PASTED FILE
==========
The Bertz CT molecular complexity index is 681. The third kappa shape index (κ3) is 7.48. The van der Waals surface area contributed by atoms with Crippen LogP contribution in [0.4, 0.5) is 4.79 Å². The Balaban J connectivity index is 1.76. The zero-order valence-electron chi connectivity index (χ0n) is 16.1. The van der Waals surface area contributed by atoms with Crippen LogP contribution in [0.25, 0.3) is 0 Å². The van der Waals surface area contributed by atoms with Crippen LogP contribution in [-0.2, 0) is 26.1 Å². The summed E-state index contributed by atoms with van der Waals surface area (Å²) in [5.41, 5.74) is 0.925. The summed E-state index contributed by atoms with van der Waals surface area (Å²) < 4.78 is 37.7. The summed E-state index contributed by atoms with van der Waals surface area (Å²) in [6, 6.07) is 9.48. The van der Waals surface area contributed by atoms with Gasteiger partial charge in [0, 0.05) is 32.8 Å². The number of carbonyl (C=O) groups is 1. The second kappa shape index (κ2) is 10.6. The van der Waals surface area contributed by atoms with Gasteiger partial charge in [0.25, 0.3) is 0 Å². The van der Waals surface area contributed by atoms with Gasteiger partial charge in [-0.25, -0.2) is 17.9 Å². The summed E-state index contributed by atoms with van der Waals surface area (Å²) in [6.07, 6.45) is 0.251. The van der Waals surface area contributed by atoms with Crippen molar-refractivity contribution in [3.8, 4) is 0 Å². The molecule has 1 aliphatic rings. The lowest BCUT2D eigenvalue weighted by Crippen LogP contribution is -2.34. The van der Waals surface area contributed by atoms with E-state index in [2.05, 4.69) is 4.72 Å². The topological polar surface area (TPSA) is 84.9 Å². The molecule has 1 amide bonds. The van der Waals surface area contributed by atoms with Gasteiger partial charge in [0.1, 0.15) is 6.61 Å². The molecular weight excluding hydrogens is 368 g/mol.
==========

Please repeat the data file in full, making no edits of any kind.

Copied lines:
The Bertz CT molecular complexity index is 681. The third kappa shape index (κ3) is 7.48. The van der Waals surface area contributed by atoms with Crippen LogP contribution in [0.4, 0.5) is 4.79 Å². The Balaban J connectivity index is 1.76. The zero-order valence-electron chi connectivity index (χ0n) is 16.1. The van der Waals surface area contributed by atoms with Crippen LogP contribution in [0.25, 0.3) is 0 Å². The van der Waals surface area contributed by atoms with Crippen LogP contribution in [-0.2, 0) is 26.1 Å². The summed E-state index contributed by atoms with van der Waals surface area (Å²) in [5.41, 5.74) is 0.925. The summed E-state index contributed by atoms with van der Waals surface area (Å²) < 4.78 is 37.7. The summed E-state index contributed by atoms with van der Waals surface area (Å²) in [6, 6.07) is 9.48. The van der Waals surface area contributed by atoms with Gasteiger partial charge in [0, 0.05) is 32.8 Å². The number of carbonyl (C=O) groups is 1. The second kappa shape index (κ2) is 10.6. The van der Waals surface area contributed by atoms with Gasteiger partial charge in [0.25, 0.3) is 0 Å². The van der Waals surface area contributed by atoms with Gasteiger partial charge in [-0.25, -0.2) is 17.9 Å². The summed E-state index contributed by atoms with van der Waals surface area (Å²) in [6.07, 6.45) is 0.251. The van der Waals surface area contributed by atoms with Crippen molar-refractivity contribution in [3.8, 4) is 0 Å². The molecule has 1 aliphatic rings. The lowest BCUT2D eigenvalue weighted by Crippen LogP contribution is -2.34. The van der Waals surface area contributed by atoms with E-state index in [2.05, 4.69) is 4.72 Å². The topological polar surface area (TPSA) is 84.9 Å². The molecule has 1 amide bonds. The van der Waals surface area contributed by atoms with Gasteiger partial charge in [0.1, 0.15) is 6.61 Å². The molecular weight excluding hydrogens is 368 g/mol.